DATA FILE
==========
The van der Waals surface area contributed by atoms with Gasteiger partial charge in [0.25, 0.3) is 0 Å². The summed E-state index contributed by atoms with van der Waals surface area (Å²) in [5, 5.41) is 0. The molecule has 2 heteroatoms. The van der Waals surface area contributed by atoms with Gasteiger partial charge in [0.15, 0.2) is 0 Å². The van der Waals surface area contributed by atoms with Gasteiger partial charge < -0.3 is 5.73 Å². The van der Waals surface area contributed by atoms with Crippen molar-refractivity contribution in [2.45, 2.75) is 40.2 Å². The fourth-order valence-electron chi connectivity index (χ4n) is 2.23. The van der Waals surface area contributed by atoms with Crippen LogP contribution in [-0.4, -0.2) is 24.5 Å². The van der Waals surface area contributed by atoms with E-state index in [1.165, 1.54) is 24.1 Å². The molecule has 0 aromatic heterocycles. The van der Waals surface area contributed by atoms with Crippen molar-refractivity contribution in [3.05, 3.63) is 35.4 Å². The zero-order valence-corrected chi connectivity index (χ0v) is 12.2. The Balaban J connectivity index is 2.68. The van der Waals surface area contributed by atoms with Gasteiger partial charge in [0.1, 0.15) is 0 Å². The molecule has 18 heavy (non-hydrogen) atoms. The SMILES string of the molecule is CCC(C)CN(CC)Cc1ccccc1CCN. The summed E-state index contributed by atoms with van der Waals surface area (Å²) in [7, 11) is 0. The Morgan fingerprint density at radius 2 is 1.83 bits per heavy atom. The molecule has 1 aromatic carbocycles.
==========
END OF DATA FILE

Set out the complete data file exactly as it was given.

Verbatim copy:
The van der Waals surface area contributed by atoms with Gasteiger partial charge in [0.25, 0.3) is 0 Å². The summed E-state index contributed by atoms with van der Waals surface area (Å²) in [5, 5.41) is 0. The molecule has 2 heteroatoms. The van der Waals surface area contributed by atoms with Gasteiger partial charge in [0.15, 0.2) is 0 Å². The van der Waals surface area contributed by atoms with Gasteiger partial charge < -0.3 is 5.73 Å². The van der Waals surface area contributed by atoms with Crippen molar-refractivity contribution in [2.45, 2.75) is 40.2 Å². The fourth-order valence-electron chi connectivity index (χ4n) is 2.23. The van der Waals surface area contributed by atoms with Crippen LogP contribution in [-0.4, -0.2) is 24.5 Å². The van der Waals surface area contributed by atoms with E-state index in [1.165, 1.54) is 24.1 Å². The molecule has 0 aromatic heterocycles. The van der Waals surface area contributed by atoms with Crippen molar-refractivity contribution in [3.05, 3.63) is 35.4 Å². The zero-order valence-corrected chi connectivity index (χ0v) is 12.2. The Balaban J connectivity index is 2.68. The van der Waals surface area contributed by atoms with Gasteiger partial charge in [0.1, 0.15) is 0 Å². The molecule has 18 heavy (non-hydrogen) atoms. The SMILES string of the molecule is CCC(C)CN(CC)Cc1ccccc1CCN. The summed E-state index contributed by atoms with van der Waals surface area (Å²) in [7, 11) is 0. The Morgan fingerprint density at radius 2 is 1.83 bits per heavy atom. The molecule has 1 aromatic carbocycles.